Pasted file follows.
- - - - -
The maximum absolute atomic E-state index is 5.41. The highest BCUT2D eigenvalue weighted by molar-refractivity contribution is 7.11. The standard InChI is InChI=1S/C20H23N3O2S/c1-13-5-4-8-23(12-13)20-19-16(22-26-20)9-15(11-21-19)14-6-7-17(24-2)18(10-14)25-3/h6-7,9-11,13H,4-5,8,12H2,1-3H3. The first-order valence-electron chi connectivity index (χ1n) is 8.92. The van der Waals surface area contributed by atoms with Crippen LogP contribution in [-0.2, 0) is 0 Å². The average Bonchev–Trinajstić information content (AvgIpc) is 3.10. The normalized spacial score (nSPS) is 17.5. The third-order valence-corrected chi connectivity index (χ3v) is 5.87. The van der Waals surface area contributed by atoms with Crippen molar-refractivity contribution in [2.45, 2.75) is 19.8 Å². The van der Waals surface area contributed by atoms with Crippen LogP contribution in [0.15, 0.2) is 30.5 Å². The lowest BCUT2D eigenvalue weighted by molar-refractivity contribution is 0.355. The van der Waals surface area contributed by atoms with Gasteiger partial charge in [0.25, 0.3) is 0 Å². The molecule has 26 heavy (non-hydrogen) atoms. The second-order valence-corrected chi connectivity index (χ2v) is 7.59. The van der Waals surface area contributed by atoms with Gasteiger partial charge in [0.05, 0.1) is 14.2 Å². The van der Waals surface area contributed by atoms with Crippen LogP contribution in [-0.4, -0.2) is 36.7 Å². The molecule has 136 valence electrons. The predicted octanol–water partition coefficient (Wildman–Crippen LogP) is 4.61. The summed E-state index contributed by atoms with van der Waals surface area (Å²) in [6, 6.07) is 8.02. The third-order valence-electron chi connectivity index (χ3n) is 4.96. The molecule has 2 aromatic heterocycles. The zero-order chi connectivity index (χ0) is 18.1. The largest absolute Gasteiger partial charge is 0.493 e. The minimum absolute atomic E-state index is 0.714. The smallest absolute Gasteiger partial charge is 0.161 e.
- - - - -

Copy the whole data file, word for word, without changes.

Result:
The maximum absolute atomic E-state index is 5.41. The highest BCUT2D eigenvalue weighted by molar-refractivity contribution is 7.11. The standard InChI is InChI=1S/C20H23N3O2S/c1-13-5-4-8-23(12-13)20-19-16(22-26-20)9-15(11-21-19)14-6-7-17(24-2)18(10-14)25-3/h6-7,9-11,13H,4-5,8,12H2,1-3H3. The first-order valence-electron chi connectivity index (χ1n) is 8.92. The van der Waals surface area contributed by atoms with Crippen LogP contribution in [-0.2, 0) is 0 Å². The average Bonchev–Trinajstić information content (AvgIpc) is 3.10. The normalized spacial score (nSPS) is 17.5. The third-order valence-corrected chi connectivity index (χ3v) is 5.87. The van der Waals surface area contributed by atoms with Crippen molar-refractivity contribution in [2.45, 2.75) is 19.8 Å². The van der Waals surface area contributed by atoms with Crippen LogP contribution in [0.15, 0.2) is 30.5 Å². The lowest BCUT2D eigenvalue weighted by molar-refractivity contribution is 0.355. The van der Waals surface area contributed by atoms with Gasteiger partial charge in [0.25, 0.3) is 0 Å². The molecule has 26 heavy (non-hydrogen) atoms. The second-order valence-corrected chi connectivity index (χ2v) is 7.59. The van der Waals surface area contributed by atoms with Gasteiger partial charge in [0.05, 0.1) is 14.2 Å². The van der Waals surface area contributed by atoms with Crippen LogP contribution in [-0.4, -0.2) is 36.7 Å². The molecule has 136 valence electrons. The predicted octanol–water partition coefficient (Wildman–Crippen LogP) is 4.61. The summed E-state index contributed by atoms with van der Waals surface area (Å²) in [6, 6.07) is 8.02. The third-order valence-electron chi connectivity index (χ3n) is 4.96. The molecule has 2 aromatic heterocycles. The zero-order chi connectivity index (χ0) is 18.1. The largest absolute Gasteiger partial charge is 0.493 e. The minimum absolute atomic E-state index is 0.714. The smallest absolute Gasteiger partial charge is 0.161 e.